The worst thing that ever happened to me, I think, was the smashing of my front teeth. As a child of the 60s, who had a fatal few years before fluoridisation and better dental care, my teeth were never that good. I was having fillings in my milk teeth, and I’ve had lots of fillings ever since. If I could have my time again…
If I could go back in time to any one moment (though one moment would never satisfy me) of my earlier life and prevent myself from doing something, it would be to the playground at Highfield’s Junior School on the day I broke my front teeth. One of my sisters and I both had gappy teeth. My sister smashed hers on the garden step when she was young, but I think only broke one of them. I also had a trip on the garden step when I was about four, but though I needed four stitches in my forehead, the teeth were undamaged at that time. I didn’t know which of my parents I’d inherited the gappy teeth from (my mum, I think), because both of them had false teeth for as long as I remember (in their 20s and 30s, oy). My teeth weren’t attractive. Through the modern miracle of orthodontistry, the gap might have been fixed, but there was no such thing for us. You didn’t get it on the NHS, and only those who were wealthy enough to ‘go private’ (which was hardly anybody) would get braces. Ironically, of course, braces themselves carried a stigma: your temporary ugliness outweighed the eventual dental perfection. I suspect that if I’d been offered braces when I was that age, I’d have refused, horrified.
I think the dentist used to come to school, come into school like the vaccination people and the head lice people, and check us up. Probably that’s why I had so many fillings. Fucking dentists. I’m an anti-dentite.
Having stitches was like a badge of courage – and the number of stitches mattered, and continued to matter when you totted up your stitches total as you went along. When I sliced open my finger with a craft knife (the same year I did the front teeth), I needed three stitches. Added to the four earlier ones in the forehead, that made seven. But of course that was nothing compared to the kids who broke their legs or arms, or had a black eye. I never had a black eye.
My teeth didn’t live long enough, anyway, to enter the age when braces would become appropriate. They were still, probably, freshly sprouted: my new front teeth. I was in what would nowadays be called Year 6 – the 4th year of Junior school, and about to head off to Mill Vale middle school. It was the cusp of the changeover from the grammar school system to comprehensive education, and so I, a fourth year, was about to head off for another third and fourth year (modern Years 7 and 8) at Middle School, and after that, yet another third and fourth year (Years 9 & 10) at the Queensbury Upper School on the other side of town. So I would have been ten, going on eleven.
When you’re in the midst of change, as a student, you take it all in your stride, because life for an 11 year old is one of constant change anyway. I suppose parents were confused by it, but once people were out of it, education, they generally stop paying attention, which is why politicians can always get away with their meddling: the majority of the population (adults without any school-age kids), are not really involved or affected, so they don’t really care.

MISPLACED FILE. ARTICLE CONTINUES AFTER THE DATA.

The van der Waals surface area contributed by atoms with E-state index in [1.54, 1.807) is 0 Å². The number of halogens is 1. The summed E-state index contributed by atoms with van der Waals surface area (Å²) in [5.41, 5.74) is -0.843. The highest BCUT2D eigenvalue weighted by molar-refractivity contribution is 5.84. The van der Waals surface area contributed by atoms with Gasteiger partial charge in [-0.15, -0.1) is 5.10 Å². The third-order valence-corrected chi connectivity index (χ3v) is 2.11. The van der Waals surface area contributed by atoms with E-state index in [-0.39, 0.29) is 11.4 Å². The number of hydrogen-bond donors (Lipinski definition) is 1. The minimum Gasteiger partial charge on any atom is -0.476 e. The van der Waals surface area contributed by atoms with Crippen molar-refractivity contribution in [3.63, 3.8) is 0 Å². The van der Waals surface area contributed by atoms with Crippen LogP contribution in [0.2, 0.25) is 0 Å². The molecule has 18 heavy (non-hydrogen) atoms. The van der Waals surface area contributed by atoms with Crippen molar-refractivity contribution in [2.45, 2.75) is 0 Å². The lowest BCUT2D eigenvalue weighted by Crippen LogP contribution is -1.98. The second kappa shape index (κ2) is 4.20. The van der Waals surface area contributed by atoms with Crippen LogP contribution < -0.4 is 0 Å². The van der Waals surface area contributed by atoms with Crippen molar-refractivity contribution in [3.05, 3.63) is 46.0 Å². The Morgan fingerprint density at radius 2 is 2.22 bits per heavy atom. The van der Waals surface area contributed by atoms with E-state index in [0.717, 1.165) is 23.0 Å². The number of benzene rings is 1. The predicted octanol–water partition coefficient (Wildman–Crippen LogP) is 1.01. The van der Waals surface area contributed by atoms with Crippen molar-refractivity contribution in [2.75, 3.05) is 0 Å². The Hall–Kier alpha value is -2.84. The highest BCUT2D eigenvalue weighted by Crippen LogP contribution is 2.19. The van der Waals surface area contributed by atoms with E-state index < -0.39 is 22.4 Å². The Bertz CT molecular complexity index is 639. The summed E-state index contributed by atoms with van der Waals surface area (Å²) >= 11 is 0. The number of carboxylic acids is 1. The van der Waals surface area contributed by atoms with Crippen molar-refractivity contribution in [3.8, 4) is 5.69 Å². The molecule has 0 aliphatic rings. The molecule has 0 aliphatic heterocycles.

So there I was, in the middle of it all, dimly aware that I’d be going to Mill Vale, which used to be the school for the ‘stupid’ kids who failed the 11+. The headteacher at Mill Vale, was a real hold-over from the old system. Used to trying to build up students’ broken self-esteem, he didn’t believe in exams, so for two years, I had none. The idea that our current 7s and 8s would go a whole two years without any exams is mind boggling. Back at Highfields, I had no idea of the gentle two years ahead of me.
We were on the Highfields playground, lunchtime, a group of us boys, following the latest playground fad, which we were calling “voodoo”. It wasn’t voodoo. What it was was an act of stupidity. It went like this. You crouched on the floor, on your haunches, and hyperventilated for thirty seconds or so. Then, you jumped up and a friend would grab you from behind and squeeze the air out of your lungs. Result: dizziness.
But what if, we were saying, you did the panting, hyperventilating thing for longer? What if the squeeze was harder? We had talked about this at morning break.
I volunteered to try it at lunchtime.
So in the lessons between break and lunch, the anticipation was building. We couldn’t wait to get out there.
I hyperventilated for a minute.
I stood up, quickly, and Mark Barrett grabbed me from behind in a bear hug so intense that he lifted me off the ground.
When he let go, I fell forwards, and kept falling, in a dead faint.
The teeth were dead on arrival: death by misadventure.
This was, without doubt, the stupidest thing I have ever done in my life. And I do not blame Mark Barrett, who was simply fulfilling his role in the agreed voodoo pantomime. I lost one upper front incisor, and smashed three out of the four bottom incisors. But the incident itself was just the beginning of the pain to come.
The dentist replaced the front incisor with a crown. When this fell off a few years later (PAIN!), a new dentist gave me a much better, porcelain crown that I still have. I still have a vivid memory of the suppurating red stump that was the remainder of my tooth.
The bottom teeth were smoothed off and left as they were. Which was the wrong thing to do. By the time I was in my middle teens, one of these had worn down to the nerve and an infection set in. I had an abcess in my lower jaw that caused my chin to swell. This led, inevitably, to some horrific experiences in the dentist chair as various dentists tried to deal with the infection.
Antibiotics didn’t work.